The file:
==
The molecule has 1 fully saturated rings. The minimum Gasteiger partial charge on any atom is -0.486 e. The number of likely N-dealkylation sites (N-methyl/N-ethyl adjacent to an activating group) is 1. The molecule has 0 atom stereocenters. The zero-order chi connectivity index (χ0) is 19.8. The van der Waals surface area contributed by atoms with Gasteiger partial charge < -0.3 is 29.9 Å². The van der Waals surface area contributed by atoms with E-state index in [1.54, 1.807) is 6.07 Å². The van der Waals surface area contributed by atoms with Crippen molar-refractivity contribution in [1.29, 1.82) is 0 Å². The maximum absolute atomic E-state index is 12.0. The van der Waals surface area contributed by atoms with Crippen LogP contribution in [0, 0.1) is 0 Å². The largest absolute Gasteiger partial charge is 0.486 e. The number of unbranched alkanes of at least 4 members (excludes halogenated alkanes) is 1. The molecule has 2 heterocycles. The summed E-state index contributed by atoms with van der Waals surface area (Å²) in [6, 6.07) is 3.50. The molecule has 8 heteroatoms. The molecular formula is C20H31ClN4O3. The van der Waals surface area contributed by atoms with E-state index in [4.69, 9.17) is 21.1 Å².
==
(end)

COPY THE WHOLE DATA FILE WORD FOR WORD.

The molecule has 1 fully saturated rings. The minimum Gasteiger partial charge on any atom is -0.486 e. The number of likely N-dealkylation sites (N-methyl/N-ethyl adjacent to an activating group) is 1. The molecule has 0 atom stereocenters. The zero-order chi connectivity index (χ0) is 19.8. The van der Waals surface area contributed by atoms with Gasteiger partial charge < -0.3 is 29.9 Å². The van der Waals surface area contributed by atoms with E-state index in [1.54, 1.807) is 6.07 Å². The van der Waals surface area contributed by atoms with Crippen molar-refractivity contribution in [1.29, 1.82) is 0 Å². The maximum absolute atomic E-state index is 12.0. The van der Waals surface area contributed by atoms with Crippen LogP contribution in [0, 0.1) is 0 Å². The largest absolute Gasteiger partial charge is 0.486 e. The number of unbranched alkanes of at least 4 members (excludes halogenated alkanes) is 1. The molecule has 2 heterocycles. The summed E-state index contributed by atoms with van der Waals surface area (Å²) in [6, 6.07) is 3.50. The molecule has 8 heteroatoms. The molecular formula is C20H31ClN4O3. The van der Waals surface area contributed by atoms with E-state index in [4.69, 9.17) is 21.1 Å².